Cardiology - stable vs unstable angina
Terms in this set (34)
What is stable angina?
leads to ischemia
compromised coronary flow
worsened with increased demand
relieved with rest
ACE-I / ARBs
Ca channel blockers
What are Acute Coronary Syndromes?
refers to any constellation of syndromes caused by myocardial ischemia
includes: unstable angina, non STEMI and STEMI
What does an elevated ST segment reveal?
acute myocardial infarction
What does no ST elevation on EKG with a symptom of ischemic discomfort indicate?
not a complete occlusion
can be unstable angina or myocardial infarction
if (+) troponin/CPK-MB = myocardial infarction
What does an ST elevation on EKG with ischemic discomfort indicate?
this is a CARDIAC EMERGENCY!!
time = muscle!
What is rest angina?
angina that occurs at rest, usually >20 mins
What is new-onset angina?
angina which markedly affects ordinary daily activity
What is progressive angina?
previously diagnosed angina that has become distinctly more frequent, longer in duration, or lower in threshold
high risk patient risk factors with unstable angina or nonSTEMI
hx of rest angina
>64 years old
need for IV nitro
What is angina associated with pulmonary edema?
PE findings for high risk patients with unstable angina or nonSTEMI
pulmonary edema, S3 gallop
transient mitral regurg
EKG findings for high risk patients with unstable angina or nonSTEMI
ST depression or transient elevation
T wave inversion with chest pain
What are four cardiac biomarkers?
BNP (brain natriuretic peptide)
What does BNP suggest?
that the heart is straining
>1000 = HF, COPD
its secreted from the ventricle under stress
TIMI Risk Score for unstable angina
evaluates risk of death or ischemic events
What does an elevated TIMI risk score for unstable angina mean?
We should treat invasively!
low TIMI risk scores do better with conservative treatments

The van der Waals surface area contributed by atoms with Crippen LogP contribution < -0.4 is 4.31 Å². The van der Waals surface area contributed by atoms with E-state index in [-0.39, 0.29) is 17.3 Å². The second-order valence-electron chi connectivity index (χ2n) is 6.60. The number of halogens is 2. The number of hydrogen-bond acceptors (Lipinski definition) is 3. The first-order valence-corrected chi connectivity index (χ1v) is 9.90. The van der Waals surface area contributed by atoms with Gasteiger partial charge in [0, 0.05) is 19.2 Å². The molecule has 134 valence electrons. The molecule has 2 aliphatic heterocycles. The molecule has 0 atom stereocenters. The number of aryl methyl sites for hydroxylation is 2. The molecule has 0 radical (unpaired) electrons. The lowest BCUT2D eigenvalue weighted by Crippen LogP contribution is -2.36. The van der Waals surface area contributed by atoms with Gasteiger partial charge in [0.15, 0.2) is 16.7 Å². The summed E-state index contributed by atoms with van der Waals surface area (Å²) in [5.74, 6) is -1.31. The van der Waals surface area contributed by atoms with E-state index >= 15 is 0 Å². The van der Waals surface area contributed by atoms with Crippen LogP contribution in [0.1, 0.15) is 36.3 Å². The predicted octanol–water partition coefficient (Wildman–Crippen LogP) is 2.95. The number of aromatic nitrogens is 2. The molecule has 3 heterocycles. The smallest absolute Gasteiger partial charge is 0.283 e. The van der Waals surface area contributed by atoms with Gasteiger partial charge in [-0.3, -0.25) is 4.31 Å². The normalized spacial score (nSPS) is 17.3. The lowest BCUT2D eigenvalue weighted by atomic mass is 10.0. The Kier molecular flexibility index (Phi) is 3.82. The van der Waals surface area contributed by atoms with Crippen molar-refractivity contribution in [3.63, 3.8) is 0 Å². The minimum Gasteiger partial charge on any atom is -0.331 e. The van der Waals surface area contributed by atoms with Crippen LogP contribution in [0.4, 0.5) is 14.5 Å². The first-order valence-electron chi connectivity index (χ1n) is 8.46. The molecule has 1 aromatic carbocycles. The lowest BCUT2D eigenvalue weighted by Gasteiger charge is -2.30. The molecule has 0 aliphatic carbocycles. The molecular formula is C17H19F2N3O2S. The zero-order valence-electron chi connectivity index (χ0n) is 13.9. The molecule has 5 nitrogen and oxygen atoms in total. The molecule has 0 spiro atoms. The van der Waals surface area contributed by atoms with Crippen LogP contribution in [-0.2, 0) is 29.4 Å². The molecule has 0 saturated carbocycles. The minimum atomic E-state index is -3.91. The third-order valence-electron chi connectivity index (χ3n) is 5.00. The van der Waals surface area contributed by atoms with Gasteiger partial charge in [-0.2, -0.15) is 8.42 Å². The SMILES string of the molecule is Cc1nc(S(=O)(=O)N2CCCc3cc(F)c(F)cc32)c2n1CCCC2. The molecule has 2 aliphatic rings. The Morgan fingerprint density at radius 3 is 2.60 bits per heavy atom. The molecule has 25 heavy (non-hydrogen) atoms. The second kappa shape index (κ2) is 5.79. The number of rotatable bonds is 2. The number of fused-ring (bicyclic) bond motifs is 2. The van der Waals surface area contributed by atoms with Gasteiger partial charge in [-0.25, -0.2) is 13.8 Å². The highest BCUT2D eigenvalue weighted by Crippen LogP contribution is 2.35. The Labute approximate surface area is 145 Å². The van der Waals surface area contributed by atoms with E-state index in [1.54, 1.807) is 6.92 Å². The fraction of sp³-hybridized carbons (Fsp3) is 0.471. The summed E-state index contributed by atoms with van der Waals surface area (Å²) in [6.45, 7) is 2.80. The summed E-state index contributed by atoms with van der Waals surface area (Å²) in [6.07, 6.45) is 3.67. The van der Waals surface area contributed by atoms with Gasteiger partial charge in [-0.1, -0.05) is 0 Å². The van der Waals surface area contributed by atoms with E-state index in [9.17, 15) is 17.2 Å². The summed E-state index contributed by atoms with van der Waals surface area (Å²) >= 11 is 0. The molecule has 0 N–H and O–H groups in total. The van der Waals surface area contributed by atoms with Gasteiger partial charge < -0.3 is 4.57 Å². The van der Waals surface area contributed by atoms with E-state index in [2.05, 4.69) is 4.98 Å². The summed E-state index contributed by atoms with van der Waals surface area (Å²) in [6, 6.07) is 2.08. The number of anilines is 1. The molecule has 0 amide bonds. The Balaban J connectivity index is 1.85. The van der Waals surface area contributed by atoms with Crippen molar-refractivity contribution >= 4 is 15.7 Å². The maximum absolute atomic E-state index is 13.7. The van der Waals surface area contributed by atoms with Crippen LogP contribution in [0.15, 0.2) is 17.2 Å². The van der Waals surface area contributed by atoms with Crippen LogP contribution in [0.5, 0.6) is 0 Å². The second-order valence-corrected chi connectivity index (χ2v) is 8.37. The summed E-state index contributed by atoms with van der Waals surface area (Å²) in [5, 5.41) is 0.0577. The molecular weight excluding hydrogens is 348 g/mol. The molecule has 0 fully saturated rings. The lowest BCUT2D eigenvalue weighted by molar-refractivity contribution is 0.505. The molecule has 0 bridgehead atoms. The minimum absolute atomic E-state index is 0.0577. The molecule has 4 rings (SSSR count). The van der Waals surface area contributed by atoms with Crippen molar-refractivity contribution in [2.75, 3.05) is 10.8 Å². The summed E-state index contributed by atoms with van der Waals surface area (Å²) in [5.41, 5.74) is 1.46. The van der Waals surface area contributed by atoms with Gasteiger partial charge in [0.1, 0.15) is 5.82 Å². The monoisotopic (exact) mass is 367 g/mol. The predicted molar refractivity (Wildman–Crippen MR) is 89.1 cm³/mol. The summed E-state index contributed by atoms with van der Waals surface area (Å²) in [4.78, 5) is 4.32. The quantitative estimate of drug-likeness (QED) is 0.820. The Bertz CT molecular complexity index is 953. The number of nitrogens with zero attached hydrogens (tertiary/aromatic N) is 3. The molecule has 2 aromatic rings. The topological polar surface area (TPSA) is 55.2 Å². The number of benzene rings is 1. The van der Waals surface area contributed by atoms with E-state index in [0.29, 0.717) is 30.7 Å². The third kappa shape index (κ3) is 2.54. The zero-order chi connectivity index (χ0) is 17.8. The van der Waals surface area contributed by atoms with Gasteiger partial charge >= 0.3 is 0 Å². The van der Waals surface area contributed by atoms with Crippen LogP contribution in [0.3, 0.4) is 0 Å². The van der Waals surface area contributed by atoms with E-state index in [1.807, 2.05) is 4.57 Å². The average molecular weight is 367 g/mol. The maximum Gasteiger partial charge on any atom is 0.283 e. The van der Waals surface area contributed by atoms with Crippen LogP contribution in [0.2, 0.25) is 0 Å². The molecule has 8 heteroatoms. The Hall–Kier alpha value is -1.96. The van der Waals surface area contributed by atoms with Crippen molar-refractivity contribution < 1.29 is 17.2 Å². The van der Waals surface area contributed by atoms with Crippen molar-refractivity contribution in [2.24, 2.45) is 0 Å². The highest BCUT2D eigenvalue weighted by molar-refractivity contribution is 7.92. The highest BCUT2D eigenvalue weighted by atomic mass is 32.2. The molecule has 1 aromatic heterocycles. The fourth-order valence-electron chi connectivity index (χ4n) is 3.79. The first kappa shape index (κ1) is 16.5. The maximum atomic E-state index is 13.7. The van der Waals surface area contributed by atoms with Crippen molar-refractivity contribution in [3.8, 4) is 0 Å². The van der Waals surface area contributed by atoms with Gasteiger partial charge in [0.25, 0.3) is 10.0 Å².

TIMI Risk Factors for unstable angina
>65 years old
hx of coronary artery stenosis >50%
3+ cardiac risk factors
use of ASA in past 24 hours
2+ angina events in past 24 hours
ST segment deviation (transient elev. or depression)
increased cardiac biomarkers
How do ASA and Plavix(clopidogrel) work?
inhibit platelet aggregation by blocking activation of GP IIbIIIa receptors
Treatment for moderate risk patients
GP IIbIIIa inhibitor (ASA, plavix)
can be combined with LMW heparin
high dose statin therapy for plaque stabilization
Treatment for High risk patients
Predictors of mortality when patient has STEMI
clinically evident HF
Patients are at an increased risk of STEMI if they also have hx of...
anterior wall MI
right ventricular MI
advanced AV block
TIMI risk for STEMI is useful for..
elevated TIMI risk indicates
high mortality rate within 30 days post MI
contraindications for Thrombolytics
prior intracranial hemorrhage
known CV lesion
head trauma within 3 months
prior lytics within in 6 months
What is a trans-mural STEMI?
causes the whole wall to become necrotic
Why do we give a stress test?
For functional evaluation using an EKG
it determines if the ischemia is clinically significant
tx is either medical therapy or catheterization and revascularization
What is an interpretable EKG?
no bundle branch block
no abnormal ST segments
What is an uninterpretable EKG?
abnormal ST segments
bundle branch block
the patient has an interpretable EKG and they can exercise, we perform the stress test with..
the patient on the treadmill
if the patient has an interpretable EKG but they cannot exercise, how do we perform the stress test?
pharmacological stress with a nuclear scan
If the patient has an EKG that is uninterpretable and they can exercise, how do we perform the stress test?
on the treadmill with a stress echo
on the treadmill with a nuclear scan
How does troponin act in the body?
It takes >12 hours to become elevated after the onset of MI
it becomes elevated faster with reperfusion